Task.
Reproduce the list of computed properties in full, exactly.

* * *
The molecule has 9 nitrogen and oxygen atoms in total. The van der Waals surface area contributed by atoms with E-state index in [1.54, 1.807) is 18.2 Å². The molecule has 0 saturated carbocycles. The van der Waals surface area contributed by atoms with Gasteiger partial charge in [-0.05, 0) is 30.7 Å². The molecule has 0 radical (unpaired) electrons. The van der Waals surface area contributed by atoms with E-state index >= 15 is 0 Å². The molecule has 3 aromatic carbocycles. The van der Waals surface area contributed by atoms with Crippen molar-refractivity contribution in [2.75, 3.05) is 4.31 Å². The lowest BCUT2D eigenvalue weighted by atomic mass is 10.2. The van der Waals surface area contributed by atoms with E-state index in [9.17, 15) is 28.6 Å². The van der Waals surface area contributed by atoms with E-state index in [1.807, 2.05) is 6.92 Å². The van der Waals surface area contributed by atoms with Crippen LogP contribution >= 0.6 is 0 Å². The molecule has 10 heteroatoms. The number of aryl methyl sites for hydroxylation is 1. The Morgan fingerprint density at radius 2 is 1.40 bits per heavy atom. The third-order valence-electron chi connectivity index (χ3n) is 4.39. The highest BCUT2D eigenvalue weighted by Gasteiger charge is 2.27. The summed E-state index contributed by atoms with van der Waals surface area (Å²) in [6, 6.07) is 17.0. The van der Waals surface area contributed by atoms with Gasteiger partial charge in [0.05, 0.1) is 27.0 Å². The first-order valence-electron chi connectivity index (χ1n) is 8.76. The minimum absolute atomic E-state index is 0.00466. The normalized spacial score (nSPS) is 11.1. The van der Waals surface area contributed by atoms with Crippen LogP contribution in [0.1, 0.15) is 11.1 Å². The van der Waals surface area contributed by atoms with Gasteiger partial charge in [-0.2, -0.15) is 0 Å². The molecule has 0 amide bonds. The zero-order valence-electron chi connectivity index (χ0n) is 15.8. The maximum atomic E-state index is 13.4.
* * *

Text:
The molecule has 9 nitrogen and oxygen atoms in total. The van der Waals surface area contributed by atoms with E-state index in [1.54, 1.807) is 18.2 Å². The molecule has 0 saturated carbocycles. The van der Waals surface area contributed by atoms with Gasteiger partial charge in [-0.05, 0) is 30.7 Å². The molecule has 0 radical (unpaired) electrons. The van der Waals surface area contributed by atoms with E-state index >= 15 is 0 Å². The molecule has 3 aromatic carbocycles. The van der Waals surface area contributed by atoms with Crippen molar-refractivity contribution in [2.75, 3.05) is 4.31 Å². The lowest BCUT2D eigenvalue weighted by atomic mass is 10.2. The van der Waals surface area contributed by atoms with E-state index in [9.17, 15) is 28.6 Å². The van der Waals surface area contributed by atoms with E-state index in [1.807, 2.05) is 6.92 Å². The van der Waals surface area contributed by atoms with Crippen LogP contribution >= 0.6 is 0 Å². The molecule has 10 heteroatoms. The number of aryl methyl sites for hydroxylation is 1. The Morgan fingerprint density at radius 2 is 1.40 bits per heavy atom. The third-order valence-electron chi connectivity index (χ3n) is 4.39. The highest BCUT2D eigenvalue weighted by Gasteiger charge is 2.27. The summed E-state index contributed by atoms with van der Waals surface area (Å²) in [6, 6.07) is 17.0. The van der Waals surface area contributed by atoms with Gasteiger partial charge in [0.05, 0.1) is 27.0 Å². The first-order valence-electron chi connectivity index (χ1n) is 8.76. The minimum absolute atomic E-state index is 0.00466. The normalized spacial score (nSPS) is 11.1. The van der Waals surface area contributed by atoms with Crippen LogP contribution in [0.1, 0.15) is 11.1 Å². The van der Waals surface area contributed by atoms with Gasteiger partial charge in [-0.2, -0.15) is 0 Å². The molecule has 0 amide bonds. The zero-order valence-electron chi connectivity index (χ0n) is 15.8. The maximum atomic E-state index is 13.4.